The newest social media apps are forcing comedians to become more creative. Apps like Vine, Snapchat, and even Twitter force users to think in ways that social media platforms like Facebook and YouTube never did. 

Take Vine, where users simply create a six-second video. I’ve seen funny, sad, and cool Vines. It’s hard to say the same about Facebook statuses.  The same goes for Twitter. Users have only 140 characters to set up, tell, and give the punch line to a joke.

 I’ve seen some pretty creative photo album titles on Facebook, but the skill it takes to create a hilarious Vine is unmatched in social media thus far. Twitter pushes the creative mind in the same way that Vine does. 

But of course, no one has perfected the art. The most-liked users on Vine are former child star Josh Peck, Jerome Jarre, comedians Brittany Furlan, Marcus Johns, and Landon Moss. Some of these Vine users are just regular people, yet others are comedians using this app as a publicity tool to show off their comedic chops.

But how can a story or a joke be told in six seconds? The first two seconds are used to introduce the character. The next two set the scene, prank, or riddle of the joke. The final two tell the punch line. As odd as it may seem, there is a science to Vine, and the most creative users have mastered the formula.

Today, Facebook is typically used to share photos, rant about current events, and network with friends. But these new social media platforms have become an outlet for creatives. While the most viewed videos on Vine are from One Direction, the rest mimic social interactions. Many Viners take stereotypes from one social group, apply them to another situation, and then enact what the group would do in said situation. Vines like this highlight the stereotypical differences between races and gender. Examples include “When a guy sneezes in class vs. when a girl does” or “How black guys flirt with girls vs white guys.” These Vines may further solidify racial and gender stereotypes, but they are in the good-natured name of comedy.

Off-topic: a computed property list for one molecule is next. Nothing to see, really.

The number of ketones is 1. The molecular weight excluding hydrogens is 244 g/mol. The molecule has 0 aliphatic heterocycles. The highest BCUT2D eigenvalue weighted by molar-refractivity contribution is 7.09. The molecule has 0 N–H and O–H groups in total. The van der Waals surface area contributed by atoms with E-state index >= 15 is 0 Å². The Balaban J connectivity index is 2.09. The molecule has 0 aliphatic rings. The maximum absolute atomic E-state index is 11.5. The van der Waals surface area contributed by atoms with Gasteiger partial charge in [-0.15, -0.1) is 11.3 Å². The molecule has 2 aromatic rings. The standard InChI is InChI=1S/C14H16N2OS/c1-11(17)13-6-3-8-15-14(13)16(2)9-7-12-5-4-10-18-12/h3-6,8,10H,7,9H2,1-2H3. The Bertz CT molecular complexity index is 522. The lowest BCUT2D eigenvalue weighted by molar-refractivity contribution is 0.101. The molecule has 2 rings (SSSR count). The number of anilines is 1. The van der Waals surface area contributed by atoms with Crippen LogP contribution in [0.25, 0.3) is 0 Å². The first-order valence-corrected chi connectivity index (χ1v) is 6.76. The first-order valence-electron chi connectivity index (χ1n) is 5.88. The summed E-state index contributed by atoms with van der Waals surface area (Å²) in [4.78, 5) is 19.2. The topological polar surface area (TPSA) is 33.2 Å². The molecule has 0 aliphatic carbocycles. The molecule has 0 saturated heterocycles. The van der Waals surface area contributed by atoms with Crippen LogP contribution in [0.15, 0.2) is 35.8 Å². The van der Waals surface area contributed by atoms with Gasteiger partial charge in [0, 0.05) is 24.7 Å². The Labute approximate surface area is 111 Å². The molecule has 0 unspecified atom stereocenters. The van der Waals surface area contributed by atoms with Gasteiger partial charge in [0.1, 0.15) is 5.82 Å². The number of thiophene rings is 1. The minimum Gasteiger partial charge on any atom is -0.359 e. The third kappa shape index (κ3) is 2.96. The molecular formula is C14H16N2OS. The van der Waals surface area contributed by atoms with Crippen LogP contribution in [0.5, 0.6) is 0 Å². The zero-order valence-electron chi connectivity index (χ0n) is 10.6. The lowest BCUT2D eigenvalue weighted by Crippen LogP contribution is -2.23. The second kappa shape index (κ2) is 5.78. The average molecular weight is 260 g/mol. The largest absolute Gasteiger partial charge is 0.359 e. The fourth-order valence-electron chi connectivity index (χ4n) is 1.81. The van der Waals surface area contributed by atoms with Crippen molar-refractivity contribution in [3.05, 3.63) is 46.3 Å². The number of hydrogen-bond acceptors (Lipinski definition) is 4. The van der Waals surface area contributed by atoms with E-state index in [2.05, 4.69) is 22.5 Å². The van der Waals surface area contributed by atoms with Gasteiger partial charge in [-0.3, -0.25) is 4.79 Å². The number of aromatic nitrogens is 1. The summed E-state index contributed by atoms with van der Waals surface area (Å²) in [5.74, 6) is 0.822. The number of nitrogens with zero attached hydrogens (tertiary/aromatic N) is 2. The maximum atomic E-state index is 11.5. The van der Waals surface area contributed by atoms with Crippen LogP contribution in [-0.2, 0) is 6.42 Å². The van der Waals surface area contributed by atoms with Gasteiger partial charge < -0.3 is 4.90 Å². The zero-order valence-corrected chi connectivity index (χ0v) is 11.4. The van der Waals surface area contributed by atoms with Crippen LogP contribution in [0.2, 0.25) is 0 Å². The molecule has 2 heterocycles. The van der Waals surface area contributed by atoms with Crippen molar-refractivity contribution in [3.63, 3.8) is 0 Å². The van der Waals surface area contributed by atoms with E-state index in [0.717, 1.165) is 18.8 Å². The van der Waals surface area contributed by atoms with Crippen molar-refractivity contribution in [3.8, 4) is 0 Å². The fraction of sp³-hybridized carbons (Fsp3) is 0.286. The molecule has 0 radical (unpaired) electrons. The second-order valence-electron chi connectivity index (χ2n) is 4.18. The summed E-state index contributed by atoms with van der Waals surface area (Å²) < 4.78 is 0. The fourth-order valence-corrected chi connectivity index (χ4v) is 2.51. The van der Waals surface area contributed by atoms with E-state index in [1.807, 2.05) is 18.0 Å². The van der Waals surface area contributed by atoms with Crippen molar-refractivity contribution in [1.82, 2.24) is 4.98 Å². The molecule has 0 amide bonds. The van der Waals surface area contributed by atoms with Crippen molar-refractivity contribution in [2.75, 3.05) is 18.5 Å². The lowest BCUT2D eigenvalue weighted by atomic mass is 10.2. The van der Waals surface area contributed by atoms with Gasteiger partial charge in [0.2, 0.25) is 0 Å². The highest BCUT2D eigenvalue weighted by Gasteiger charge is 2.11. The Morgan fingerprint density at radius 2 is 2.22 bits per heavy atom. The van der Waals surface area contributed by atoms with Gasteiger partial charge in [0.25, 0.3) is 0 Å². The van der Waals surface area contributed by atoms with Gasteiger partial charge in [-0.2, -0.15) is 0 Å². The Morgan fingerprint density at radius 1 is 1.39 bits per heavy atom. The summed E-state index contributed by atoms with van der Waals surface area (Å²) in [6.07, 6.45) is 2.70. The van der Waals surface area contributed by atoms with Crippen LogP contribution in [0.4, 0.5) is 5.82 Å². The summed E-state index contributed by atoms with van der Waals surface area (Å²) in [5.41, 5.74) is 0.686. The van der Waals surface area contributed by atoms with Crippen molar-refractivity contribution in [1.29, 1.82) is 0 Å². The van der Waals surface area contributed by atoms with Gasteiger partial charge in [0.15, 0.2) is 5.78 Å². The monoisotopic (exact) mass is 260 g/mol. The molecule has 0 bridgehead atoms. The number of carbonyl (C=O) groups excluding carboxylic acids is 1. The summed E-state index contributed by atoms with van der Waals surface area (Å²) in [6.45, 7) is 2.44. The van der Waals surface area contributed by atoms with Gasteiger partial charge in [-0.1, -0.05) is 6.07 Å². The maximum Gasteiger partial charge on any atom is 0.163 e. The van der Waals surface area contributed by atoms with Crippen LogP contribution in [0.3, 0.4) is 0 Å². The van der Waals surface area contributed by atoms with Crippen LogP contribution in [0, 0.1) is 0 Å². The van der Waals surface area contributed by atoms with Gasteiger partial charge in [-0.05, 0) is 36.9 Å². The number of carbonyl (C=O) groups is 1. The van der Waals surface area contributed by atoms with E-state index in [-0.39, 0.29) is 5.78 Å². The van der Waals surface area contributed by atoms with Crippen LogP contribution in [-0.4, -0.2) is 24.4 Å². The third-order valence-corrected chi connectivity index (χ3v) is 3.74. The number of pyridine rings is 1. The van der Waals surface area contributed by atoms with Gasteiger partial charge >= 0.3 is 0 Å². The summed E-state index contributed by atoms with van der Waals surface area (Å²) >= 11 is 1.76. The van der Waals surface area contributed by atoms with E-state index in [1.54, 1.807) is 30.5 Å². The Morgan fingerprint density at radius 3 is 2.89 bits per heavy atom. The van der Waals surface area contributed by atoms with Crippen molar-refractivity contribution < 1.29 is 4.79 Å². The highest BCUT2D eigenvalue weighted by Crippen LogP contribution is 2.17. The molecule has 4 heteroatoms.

This summer, Instagram released its newest feature to compete with Vine: video. The video component on Instagram now lets you film for up to 15 seconds instead of six, and the user can add filters to the video. With more users on Instagram than on Vine, many thought that “Insta-video” would spell the demise of Vine. Yet Vine has weathered the storm and made it clear that it is here to stay.  

One reason is the limited time allotted on Vine. Six seconds make the video more similar to the easily shared GIF, contrary to 15 seconds which more closely resemble a YouTube video.  In an age where timing is everything, the quickness of Vines allows users to experience the same with less.

Vine is still rather new as it only took off in January this year. Not all celebrities have yet adopted it, but it also took several years for Twitter to gain mainstream traction. Vine has yet to surpass Twitter, but it already has more average daily shares.

In an interview with Ellen DeGeneres, Viner Jerome Jarre (known for his Vine, “Why Are People So Afraid of Love”), said, “I’m always trying to make people happy. That’s really my theme on Vine.” 

At the end of the day, Vine is more than just funny videos, which we know the Internet already offers. Vine is about sharing those creative and funny videos to spread the humor. Vine not only showcases the humor of upcoming comedians as well as just regular people, but also allows anyone with a smartphone to take part in the fun.

Weinberg is a member of

the class of 2015.



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